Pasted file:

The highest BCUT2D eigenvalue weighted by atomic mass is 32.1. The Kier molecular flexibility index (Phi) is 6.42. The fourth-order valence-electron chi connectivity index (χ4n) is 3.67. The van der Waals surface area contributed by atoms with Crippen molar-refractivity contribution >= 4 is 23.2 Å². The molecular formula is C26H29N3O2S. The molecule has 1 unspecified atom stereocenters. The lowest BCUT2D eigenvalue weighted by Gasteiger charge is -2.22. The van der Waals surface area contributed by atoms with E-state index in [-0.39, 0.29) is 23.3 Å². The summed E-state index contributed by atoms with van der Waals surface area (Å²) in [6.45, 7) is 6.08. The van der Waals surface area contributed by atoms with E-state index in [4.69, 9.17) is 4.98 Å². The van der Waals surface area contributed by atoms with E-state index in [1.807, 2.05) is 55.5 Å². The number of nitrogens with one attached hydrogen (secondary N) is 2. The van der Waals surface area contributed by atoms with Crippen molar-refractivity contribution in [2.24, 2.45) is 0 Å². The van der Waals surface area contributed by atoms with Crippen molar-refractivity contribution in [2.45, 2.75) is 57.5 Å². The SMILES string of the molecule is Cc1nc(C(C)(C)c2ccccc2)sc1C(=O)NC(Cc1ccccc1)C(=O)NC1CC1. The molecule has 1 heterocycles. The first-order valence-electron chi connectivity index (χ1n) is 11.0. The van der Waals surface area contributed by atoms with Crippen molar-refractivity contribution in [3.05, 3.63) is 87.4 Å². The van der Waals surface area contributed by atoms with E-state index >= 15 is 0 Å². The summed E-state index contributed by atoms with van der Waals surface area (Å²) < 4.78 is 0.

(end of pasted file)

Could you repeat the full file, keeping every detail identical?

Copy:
The highest BCUT2D eigenvalue weighted by atomic mass is 32.1. The Kier molecular flexibility index (Phi) is 6.42. The fourth-order valence-electron chi connectivity index (χ4n) is 3.67. The van der Waals surface area contributed by atoms with Crippen molar-refractivity contribution >= 4 is 23.2 Å². The molecular formula is C26H29N3O2S. The molecule has 1 unspecified atom stereocenters. The lowest BCUT2D eigenvalue weighted by Gasteiger charge is -2.22. The van der Waals surface area contributed by atoms with E-state index in [-0.39, 0.29) is 23.3 Å². The summed E-state index contributed by atoms with van der Waals surface area (Å²) in [6.45, 7) is 6.08. The van der Waals surface area contributed by atoms with E-state index in [4.69, 9.17) is 4.98 Å². The van der Waals surface area contributed by atoms with E-state index in [1.807, 2.05) is 55.5 Å². The number of nitrogens with one attached hydrogen (secondary N) is 2. The van der Waals surface area contributed by atoms with Crippen molar-refractivity contribution in [2.24, 2.45) is 0 Å². The van der Waals surface area contributed by atoms with Crippen molar-refractivity contribution in [2.45, 2.75) is 57.5 Å². The SMILES string of the molecule is Cc1nc(C(C)(C)c2ccccc2)sc1C(=O)NC(Cc1ccccc1)C(=O)NC1CC1. The molecule has 1 heterocycles. The first-order valence-electron chi connectivity index (χ1n) is 11.0. The van der Waals surface area contributed by atoms with Crippen molar-refractivity contribution in [3.05, 3.63) is 87.4 Å². The van der Waals surface area contributed by atoms with E-state index >= 15 is 0 Å². The summed E-state index contributed by atoms with van der Waals surface area (Å²) < 4.78 is 0.